DDR Museum & Communist Design

I’m spending this weekend in Berlin, a city I always find inspiring and fascinating to visit. There’s an edgy, progressive feel to the place, nowhere more so than within the contemporary art scene, which is truly ‘world class’. I’m also incredibly fond of design produced under the Communist regime, and love staying in parts of old East Berlin, such as Mitte. This time I managed to find a gap in my schedule to visit the DDR Museum. To be honest, I was a little shocked at how small it was, but don’t let that fool you – I spent a good three hours here perusing the every day objects found in the many cabinets.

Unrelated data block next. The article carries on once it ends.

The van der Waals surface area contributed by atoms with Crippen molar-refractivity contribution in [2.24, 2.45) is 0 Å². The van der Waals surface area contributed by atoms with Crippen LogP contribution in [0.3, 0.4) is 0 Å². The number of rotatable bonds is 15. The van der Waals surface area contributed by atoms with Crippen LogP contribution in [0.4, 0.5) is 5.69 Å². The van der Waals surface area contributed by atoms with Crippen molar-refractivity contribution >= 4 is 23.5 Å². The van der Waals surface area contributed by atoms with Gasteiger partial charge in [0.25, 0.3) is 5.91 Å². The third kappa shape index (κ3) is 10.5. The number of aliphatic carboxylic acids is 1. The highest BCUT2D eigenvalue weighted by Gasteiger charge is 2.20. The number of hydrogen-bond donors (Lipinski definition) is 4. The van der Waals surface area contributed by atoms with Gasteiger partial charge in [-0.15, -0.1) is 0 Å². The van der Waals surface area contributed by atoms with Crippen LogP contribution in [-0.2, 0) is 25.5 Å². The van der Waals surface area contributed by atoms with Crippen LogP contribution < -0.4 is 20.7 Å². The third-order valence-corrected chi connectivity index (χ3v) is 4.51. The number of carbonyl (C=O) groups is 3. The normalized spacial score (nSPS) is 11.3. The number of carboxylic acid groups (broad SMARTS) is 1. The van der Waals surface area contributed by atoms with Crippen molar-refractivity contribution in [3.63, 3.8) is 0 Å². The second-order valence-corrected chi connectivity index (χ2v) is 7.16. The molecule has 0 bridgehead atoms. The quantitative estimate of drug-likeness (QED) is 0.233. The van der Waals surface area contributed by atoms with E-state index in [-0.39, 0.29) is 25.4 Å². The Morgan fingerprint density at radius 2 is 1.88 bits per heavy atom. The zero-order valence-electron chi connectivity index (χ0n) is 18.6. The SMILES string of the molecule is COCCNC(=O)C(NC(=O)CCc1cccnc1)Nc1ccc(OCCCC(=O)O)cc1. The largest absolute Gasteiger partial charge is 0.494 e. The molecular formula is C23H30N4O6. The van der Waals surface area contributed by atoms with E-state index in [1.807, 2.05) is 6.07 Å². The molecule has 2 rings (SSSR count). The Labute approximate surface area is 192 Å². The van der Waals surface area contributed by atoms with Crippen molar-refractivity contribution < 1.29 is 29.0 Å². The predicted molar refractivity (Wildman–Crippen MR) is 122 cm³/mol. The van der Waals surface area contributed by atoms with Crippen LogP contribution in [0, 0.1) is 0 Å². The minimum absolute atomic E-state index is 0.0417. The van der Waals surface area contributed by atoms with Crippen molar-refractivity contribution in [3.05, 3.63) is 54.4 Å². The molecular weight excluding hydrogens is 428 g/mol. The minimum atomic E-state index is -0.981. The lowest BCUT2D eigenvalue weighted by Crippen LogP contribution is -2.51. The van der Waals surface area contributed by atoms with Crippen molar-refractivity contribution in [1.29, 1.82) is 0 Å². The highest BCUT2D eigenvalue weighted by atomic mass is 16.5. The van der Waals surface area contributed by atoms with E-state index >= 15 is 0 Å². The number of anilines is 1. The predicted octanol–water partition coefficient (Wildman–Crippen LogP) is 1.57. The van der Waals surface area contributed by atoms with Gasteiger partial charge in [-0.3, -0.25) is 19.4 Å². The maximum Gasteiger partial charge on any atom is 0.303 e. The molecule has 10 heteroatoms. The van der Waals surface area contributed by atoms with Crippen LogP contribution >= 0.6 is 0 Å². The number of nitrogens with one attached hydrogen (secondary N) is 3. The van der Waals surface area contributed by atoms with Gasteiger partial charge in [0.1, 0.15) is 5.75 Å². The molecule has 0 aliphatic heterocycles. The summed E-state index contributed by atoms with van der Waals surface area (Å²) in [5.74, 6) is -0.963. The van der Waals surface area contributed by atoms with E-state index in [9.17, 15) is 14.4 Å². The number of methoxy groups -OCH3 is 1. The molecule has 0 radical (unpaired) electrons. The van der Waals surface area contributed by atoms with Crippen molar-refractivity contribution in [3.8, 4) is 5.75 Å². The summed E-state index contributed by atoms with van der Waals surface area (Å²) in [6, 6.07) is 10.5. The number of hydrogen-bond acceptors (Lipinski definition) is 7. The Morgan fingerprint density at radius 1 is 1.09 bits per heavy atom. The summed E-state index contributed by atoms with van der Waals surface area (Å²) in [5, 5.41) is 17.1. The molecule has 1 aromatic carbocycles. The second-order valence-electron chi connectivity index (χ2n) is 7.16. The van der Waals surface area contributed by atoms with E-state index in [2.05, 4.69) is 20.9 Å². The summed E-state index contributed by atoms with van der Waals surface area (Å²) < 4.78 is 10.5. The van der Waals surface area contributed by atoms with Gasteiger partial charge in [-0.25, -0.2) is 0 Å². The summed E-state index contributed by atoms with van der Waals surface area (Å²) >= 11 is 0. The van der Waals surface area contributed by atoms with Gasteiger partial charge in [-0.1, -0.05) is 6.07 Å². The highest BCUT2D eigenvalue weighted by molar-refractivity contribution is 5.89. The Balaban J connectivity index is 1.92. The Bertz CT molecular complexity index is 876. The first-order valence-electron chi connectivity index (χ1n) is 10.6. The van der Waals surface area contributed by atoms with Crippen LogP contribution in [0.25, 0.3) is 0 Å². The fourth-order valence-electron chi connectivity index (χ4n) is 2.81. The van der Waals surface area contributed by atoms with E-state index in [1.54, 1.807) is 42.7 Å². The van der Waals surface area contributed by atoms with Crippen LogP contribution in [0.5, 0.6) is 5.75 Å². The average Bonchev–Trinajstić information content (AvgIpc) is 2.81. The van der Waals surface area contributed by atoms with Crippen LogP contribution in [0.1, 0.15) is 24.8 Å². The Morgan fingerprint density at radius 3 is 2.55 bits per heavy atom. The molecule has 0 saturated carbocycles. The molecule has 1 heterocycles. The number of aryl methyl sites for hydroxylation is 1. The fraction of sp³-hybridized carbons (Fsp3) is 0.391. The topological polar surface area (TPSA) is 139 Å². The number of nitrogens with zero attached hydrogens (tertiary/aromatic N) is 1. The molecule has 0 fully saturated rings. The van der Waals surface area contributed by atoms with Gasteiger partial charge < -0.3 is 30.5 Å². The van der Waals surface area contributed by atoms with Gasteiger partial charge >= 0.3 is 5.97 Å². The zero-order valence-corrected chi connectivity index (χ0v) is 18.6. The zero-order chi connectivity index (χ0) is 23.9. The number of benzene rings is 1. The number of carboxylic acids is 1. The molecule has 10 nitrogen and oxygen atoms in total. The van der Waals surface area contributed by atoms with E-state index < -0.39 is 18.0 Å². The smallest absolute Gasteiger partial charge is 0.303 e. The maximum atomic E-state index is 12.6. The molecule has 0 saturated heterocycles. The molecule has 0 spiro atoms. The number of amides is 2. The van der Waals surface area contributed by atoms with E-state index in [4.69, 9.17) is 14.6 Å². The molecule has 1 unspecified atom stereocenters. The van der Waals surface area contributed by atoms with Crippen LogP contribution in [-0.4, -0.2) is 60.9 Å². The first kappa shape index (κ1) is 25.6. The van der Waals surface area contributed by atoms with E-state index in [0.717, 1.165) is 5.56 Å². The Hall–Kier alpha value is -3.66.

Quite a few of the objects looked incredibly fashionable and stylish, in a superb 1950s-60s way. But it’s important to realise that after the 1960s, most design pretty much stalled, so the same old designs continued to be produced into the 1980s. Progressive in their day, but no progression afterwards. Quality also often deteriorated and, later on, an all-pervasive very cheap feeling plastic was used for many items. As such, many people customised these goods to add a touch of human personality and individuality to the dull, repetitive drudgery. My favourite area had to be the mocked up living room typical of the mass-scale, bolted together ‘Platte’ tower blocks. I even found a chipboard cabinet (above) filled with ceramics and glass typical of the period! I spent quite a while sitting on the sofa, watching the video of typical TV broadcasts, imagining what it must have been like. If you’re into this area, a visit is a must. And don’t forget to check out the East German equivalent of coffee – with seeds and grains mixed in with the coffee beans, it resembles muesli more than it does coffee! I dread to think what it must have tasted like…!

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